Over 30 killed in key Syrian city as ceasefire deal kicks off

Fire engines at the site of two car bomb attacks in the Al-Zahraa neighbourhood in Homs yesterday. The attack came less than three weeks after the Islamic State in Iraq and Syria militant group claimed responsibility for explosions in the same neighb
Fire engines at the site of two car bomb attacks in the Al-Zahraa neighbourhood in Homs yesterday. The attack came less than three weeks after the Islamic State in Iraq and Syria militant group claimed responsibility for explosions in the same neighbourhood that left 16 people dead.PHOTO: AGENCE FRANCE-PRESSE

Homs blasts occur as hundreds evacuate 3 cities, as part of deal between warring factions

BEIRUT • A rare United Nations- backed deal between Syria's warring sides saw hundreds of fighters and civilians evacuate three towns, as bomb blasts in the city of Homs, which is under the control of President Bashar al-Assad's forces, killed at least 32 people.

Mr Assad's regime has agreed to several ceasefires with rebel groups in the past but yesterday's evacuation plan was one of the most elaborate since the war started nearly five years ago.

The United Nations has been pushing for such local deals to try and resolve a conflict that has left more than 250,000 dead, and forced millions from their homes.

More than 450 fighters and civilians, including the wounded, began leaving three flashpoint areas in Syria as part of a six-month truce reached in September. According to the Syrian Observatory for Human Rights (SOHR) monitoring group, more than 120 fighters and wounded began leaving Zabadani - the last rebel bastion along Syria's border with Lebanon yesterday.

They were expected to travel across the border to Lebanon, and fly from Beirut to Turkey before travelling back into opposition-held areas in Syria, SOHR head Rami Abdul-Rahman said.

It is the first time the neighbouring countries are involved in such an evacuation deal. The next part of the deal, the Britain-based SOHR said, would be to deliver humanitarian aid to the towns.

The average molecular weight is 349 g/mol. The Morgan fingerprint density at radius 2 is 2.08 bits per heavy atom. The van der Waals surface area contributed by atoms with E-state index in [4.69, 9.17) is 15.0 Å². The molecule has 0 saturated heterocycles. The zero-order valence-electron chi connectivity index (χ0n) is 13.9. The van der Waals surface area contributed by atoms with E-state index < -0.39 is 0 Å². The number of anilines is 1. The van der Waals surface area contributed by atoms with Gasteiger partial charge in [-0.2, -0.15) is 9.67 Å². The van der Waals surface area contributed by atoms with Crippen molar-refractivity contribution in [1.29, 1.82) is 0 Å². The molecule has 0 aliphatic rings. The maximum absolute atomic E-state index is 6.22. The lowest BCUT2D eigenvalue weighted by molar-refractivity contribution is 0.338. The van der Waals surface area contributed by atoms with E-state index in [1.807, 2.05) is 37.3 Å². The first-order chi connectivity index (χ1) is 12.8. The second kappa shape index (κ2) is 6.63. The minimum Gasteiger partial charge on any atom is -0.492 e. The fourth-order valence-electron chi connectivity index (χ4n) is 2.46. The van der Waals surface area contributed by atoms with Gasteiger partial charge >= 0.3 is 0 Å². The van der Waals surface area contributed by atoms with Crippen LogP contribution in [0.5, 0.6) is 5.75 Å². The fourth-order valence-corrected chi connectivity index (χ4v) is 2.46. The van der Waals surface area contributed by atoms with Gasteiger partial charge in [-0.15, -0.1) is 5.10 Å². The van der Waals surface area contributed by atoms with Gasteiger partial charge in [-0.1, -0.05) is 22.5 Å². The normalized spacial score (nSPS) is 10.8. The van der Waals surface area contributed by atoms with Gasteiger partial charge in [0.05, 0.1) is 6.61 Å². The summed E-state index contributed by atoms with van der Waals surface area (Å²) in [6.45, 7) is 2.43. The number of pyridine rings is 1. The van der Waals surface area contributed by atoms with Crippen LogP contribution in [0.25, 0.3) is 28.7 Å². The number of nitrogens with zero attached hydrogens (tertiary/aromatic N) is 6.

Mr Abdul-Rahman said Mr Assad's regime was keen to reach such agreements as part of its "efforts to secure the capital by seizing control of rebel-held areas or through ceasefire deals".

Government figures and local leaders reached a deal last week to evacuate thousands of militants and civilians from southern Damascus, but the agreement was derailed after the death of rebel chief Zahran Alloush on Friday.

In one of the most significant such deals so far, anti-government rebels earlier this month quit the last opposition-held district of the central city of Homs, once dubbed "the capital of the revolution". But violence has since rocked the city.

Yesterday, at least 32 people were killed and dozens wounded after several bomb blasts in the city's Al-Zahraa neighbourhood, state television reported.

It said two explosions caused by car bombs and a blast caused by a suicide attacker wearing an explosives-laden belt hit Al-Zahraa's main square.

"These terrorist, cowardly, and desperate attacks come in response to the growing spirit of national reconciliation throughout Syria," Prime Minister Wael al-Halqi said in comments carried by state news agency Sana.

The attack came less than three weeks after the Islamic State in Iraq and Syria militant group claimed responsibility for explosions in the same neighbourhood that left 16 people dead.

AGENCE FRANCE-PRESSE, REUTERS

A version of this article appeared in the print edition of The Straits Times on December 29, 2015, with the headline 'Over 30 killed in key Syrian city as ceasefire deal kicks off'. Print Edition | Subscribe